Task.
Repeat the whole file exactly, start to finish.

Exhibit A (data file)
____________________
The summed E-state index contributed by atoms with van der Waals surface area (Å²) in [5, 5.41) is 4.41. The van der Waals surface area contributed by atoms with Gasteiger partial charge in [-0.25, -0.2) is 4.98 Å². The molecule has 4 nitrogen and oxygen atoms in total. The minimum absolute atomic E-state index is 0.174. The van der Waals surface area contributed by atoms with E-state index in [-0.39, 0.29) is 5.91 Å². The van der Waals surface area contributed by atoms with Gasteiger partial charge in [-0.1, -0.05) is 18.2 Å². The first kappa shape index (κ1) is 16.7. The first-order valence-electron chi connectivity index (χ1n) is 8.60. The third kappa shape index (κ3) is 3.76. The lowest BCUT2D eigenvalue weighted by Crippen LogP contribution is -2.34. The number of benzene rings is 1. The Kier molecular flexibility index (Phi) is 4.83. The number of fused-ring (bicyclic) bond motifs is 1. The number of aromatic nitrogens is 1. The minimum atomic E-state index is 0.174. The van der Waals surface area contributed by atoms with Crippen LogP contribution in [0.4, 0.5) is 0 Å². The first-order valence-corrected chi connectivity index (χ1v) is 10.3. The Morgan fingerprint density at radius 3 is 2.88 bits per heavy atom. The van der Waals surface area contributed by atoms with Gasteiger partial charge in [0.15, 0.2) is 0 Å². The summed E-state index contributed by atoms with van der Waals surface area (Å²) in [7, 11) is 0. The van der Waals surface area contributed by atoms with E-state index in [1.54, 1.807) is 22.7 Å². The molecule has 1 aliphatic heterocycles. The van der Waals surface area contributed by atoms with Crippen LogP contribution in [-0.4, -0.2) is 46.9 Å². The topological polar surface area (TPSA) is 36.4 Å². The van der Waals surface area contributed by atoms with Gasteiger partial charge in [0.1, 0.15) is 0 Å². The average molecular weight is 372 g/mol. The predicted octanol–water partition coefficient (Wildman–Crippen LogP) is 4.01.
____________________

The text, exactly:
The summed E-state index contributed by atoms with van der Waals surface area (Å²) in [5, 5.41) is 4.41. The van der Waals surface area contributed by atoms with Gasteiger partial charge in [-0.25, -0.2) is 4.98 Å². The molecule has 4 nitrogen and oxygen atoms in total. The minimum absolute atomic E-state index is 0.174. The van der Waals surface area contributed by atoms with E-state index in [-0.39, 0.29) is 5.91 Å². The van der Waals surface area contributed by atoms with Gasteiger partial charge in [-0.1, -0.05) is 18.2 Å². The first kappa shape index (κ1) is 16.7. The first-order valence-electron chi connectivity index (χ1n) is 8.60. The third kappa shape index (κ3) is 3.76. The lowest BCUT2D eigenvalue weighted by Crippen LogP contribution is -2.34. The number of benzene rings is 1. The Kier molecular flexibility index (Phi) is 4.83. The number of fused-ring (bicyclic) bond motifs is 1. The number of aromatic nitrogens is 1. The minimum atomic E-state index is 0.174. The van der Waals surface area contributed by atoms with Crippen LogP contribution in [0.4, 0.5) is 0 Å². The first-order valence-corrected chi connectivity index (χ1v) is 10.3. The Morgan fingerprint density at radius 3 is 2.88 bits per heavy atom. The van der Waals surface area contributed by atoms with Gasteiger partial charge in [0.15, 0.2) is 0 Å². The summed E-state index contributed by atoms with van der Waals surface area (Å²) in [7, 11) is 0. The van der Waals surface area contributed by atoms with E-state index in [1.54, 1.807) is 22.7 Å². The molecule has 1 aliphatic heterocycles. The van der Waals surface area contributed by atoms with Crippen LogP contribution in [-0.4, -0.2) is 46.9 Å². The topological polar surface area (TPSA) is 36.4 Å². The van der Waals surface area contributed by atoms with Gasteiger partial charge in [0.1, 0.15) is 0 Å². The average molecular weight is 372 g/mol. The predicted octanol–water partition coefficient (Wildman–Crippen LogP) is 4.01.